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Change These Financial Behaviors to Get Out of Credit Card Debt

National nonprofit credit counseling agency Take Charge America provides insights into common habits that derail financial goals

Most people know excessive credit card debt is bad for their financial lives. But few may be aware of how seemingly innocuous financial behaviors can lead to a life with perpetual debt.

“Much of personal finance is about behaviors and habits,” said Michael Sullivan, personal financial consultant with Take Charge America, a nonprofit credit counseling and debt management agency. “Many people generally know what it takes to win with money, but unless you actually shift some key behaviors, you’re more likely to find yourself in debt.”

Sullivan shares four behaviors to change that will help you avoid credit card debt:

  • Failing to control spending. Without a clear picture of your spending, it’s easy to overspend. The solution? Track every penny you spend for a month to identify where exactly your money is going. It may be enlightening to see how much you’re really spending on lattes and lunches. Once you identify habits, needs and wants, create a budget based on your income and carefully follow the max spending limit across budget categories. Learn more about developing a realistic budget.
  • Only paying the minimum. If you pay only the minimum payments on your credit card, you are paying the maximum amount of interest because only a small portion applies to the principal balance. Instead, seek to pay off your account in full every month to avoid carrying a balance. If you’re already deep in debt, put a halt on unnecessary spending and consider a free credit counseling session to identify the best options for climbing out of debt based on your individual circumstances.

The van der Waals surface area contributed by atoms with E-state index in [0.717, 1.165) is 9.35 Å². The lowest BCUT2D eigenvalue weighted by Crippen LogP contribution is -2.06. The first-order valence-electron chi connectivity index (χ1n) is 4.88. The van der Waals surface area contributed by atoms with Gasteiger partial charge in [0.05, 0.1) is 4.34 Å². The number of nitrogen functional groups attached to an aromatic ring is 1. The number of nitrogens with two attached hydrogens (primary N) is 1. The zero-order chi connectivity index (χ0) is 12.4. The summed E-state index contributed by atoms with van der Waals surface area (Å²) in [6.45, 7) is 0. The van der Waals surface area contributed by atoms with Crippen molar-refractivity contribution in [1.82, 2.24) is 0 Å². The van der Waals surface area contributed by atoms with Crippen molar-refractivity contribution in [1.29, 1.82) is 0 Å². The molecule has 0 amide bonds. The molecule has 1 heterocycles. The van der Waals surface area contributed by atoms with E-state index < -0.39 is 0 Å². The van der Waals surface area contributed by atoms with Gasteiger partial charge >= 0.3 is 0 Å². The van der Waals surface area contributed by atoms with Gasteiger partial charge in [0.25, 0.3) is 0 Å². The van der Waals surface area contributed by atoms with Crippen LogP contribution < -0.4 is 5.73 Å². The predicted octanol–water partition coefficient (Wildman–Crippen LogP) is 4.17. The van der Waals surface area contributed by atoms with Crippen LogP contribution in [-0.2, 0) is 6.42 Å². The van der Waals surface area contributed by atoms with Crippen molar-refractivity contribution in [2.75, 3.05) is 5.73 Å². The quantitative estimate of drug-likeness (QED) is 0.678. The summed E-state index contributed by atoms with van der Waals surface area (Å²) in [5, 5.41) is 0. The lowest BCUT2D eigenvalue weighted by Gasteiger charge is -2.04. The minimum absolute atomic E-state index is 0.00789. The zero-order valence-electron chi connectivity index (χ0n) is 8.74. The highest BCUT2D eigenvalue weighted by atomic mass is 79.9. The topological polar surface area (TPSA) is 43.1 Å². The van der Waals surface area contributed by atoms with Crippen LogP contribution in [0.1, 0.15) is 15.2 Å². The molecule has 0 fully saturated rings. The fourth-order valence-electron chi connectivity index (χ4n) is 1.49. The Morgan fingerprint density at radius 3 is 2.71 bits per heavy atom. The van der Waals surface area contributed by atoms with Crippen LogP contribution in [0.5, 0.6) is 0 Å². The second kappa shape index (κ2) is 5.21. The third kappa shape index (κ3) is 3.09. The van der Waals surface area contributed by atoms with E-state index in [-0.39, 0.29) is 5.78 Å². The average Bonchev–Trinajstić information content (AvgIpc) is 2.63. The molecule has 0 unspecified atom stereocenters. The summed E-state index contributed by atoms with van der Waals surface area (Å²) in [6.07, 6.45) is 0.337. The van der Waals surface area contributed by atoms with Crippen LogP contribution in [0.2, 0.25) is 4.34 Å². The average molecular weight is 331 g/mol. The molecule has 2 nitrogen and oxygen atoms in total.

• Not talking about money. Discussing finances is hard. But the discomfort of talking about money is nothing compared to the anxiety, shame and potential health issues that silence can cause. Speak openly and honestly about your finances with your partner, children and other loved ones who have ties to your financial life. It will help you get clear on your goals and avoid debt.
  • Falling for gimmicks. Whether it’s a 10% discount or travel points, we’re often confronted with perks and gimmicks to open new cards and spend. Although rewards cards have advantages, they become a hindrance if you’re tempted to spend when you shouldn’t. Opt out of credit card mailers and say no at the register.

Find more tips and resources to stay out of debt in Take Charge America’s Budget Tools.

About Take Charge America, Inc.

Founded in 1987, Take Charge America, Inc. is a nonprofit agency offering financial education and counseling services including credit counseling, debt management, student loan counseling, housing counseling and bankruptcy counseling. It has helped more than 2 million consumers nationwide manage their personal finances and debts. To learn more, visit or call (888) 822-9193.


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